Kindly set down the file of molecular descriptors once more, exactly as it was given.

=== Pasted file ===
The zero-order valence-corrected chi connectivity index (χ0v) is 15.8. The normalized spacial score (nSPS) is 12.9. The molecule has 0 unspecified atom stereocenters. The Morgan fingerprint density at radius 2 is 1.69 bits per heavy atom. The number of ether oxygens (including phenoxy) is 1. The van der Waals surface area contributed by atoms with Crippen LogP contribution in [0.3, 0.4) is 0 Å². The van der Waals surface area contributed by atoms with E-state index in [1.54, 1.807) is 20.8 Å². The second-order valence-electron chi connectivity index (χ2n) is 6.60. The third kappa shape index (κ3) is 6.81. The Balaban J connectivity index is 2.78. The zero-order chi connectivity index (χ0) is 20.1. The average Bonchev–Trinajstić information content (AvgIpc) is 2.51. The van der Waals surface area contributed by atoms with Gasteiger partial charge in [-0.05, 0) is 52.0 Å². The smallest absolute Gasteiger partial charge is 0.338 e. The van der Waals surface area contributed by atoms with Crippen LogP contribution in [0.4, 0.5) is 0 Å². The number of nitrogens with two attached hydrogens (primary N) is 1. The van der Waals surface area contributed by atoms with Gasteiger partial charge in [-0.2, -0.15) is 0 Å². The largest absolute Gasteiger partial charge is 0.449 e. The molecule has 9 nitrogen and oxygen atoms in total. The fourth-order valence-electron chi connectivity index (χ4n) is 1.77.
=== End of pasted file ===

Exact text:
The zero-order valence-corrected chi connectivity index (χ0v) is 15.8. The normalized spacial score (nSPS) is 12.9. The molecule has 0 unspecified atom stereocenters. The Morgan fingerprint density at radius 2 is 1.69 bits per heavy atom. The number of ether oxygens (including phenoxy) is 1. The van der Waals surface area contributed by atoms with Crippen LogP contribution in [0.3, 0.4) is 0 Å². The van der Waals surface area contributed by atoms with E-state index in [1.54, 1.807) is 20.8 Å². The second-order valence-electron chi connectivity index (χ2n) is 6.60. The third kappa shape index (κ3) is 6.81. The Balaban J connectivity index is 2.78. The zero-order chi connectivity index (χ0) is 20.1. The average Bonchev–Trinajstić information content (AvgIpc) is 2.51. The van der Waals surface area contributed by atoms with Gasteiger partial charge in [-0.05, 0) is 52.0 Å². The smallest absolute Gasteiger partial charge is 0.338 e. The van der Waals surface area contributed by atoms with Crippen LogP contribution in [0.4, 0.5) is 0 Å². The number of nitrogens with two attached hydrogens (primary N) is 1. The van der Waals surface area contributed by atoms with Gasteiger partial charge in [-0.2, -0.15) is 0 Å². The largest absolute Gasteiger partial charge is 0.449 e. The molecule has 9 nitrogen and oxygen atoms in total. The fourth-order valence-electron chi connectivity index (χ4n) is 1.77.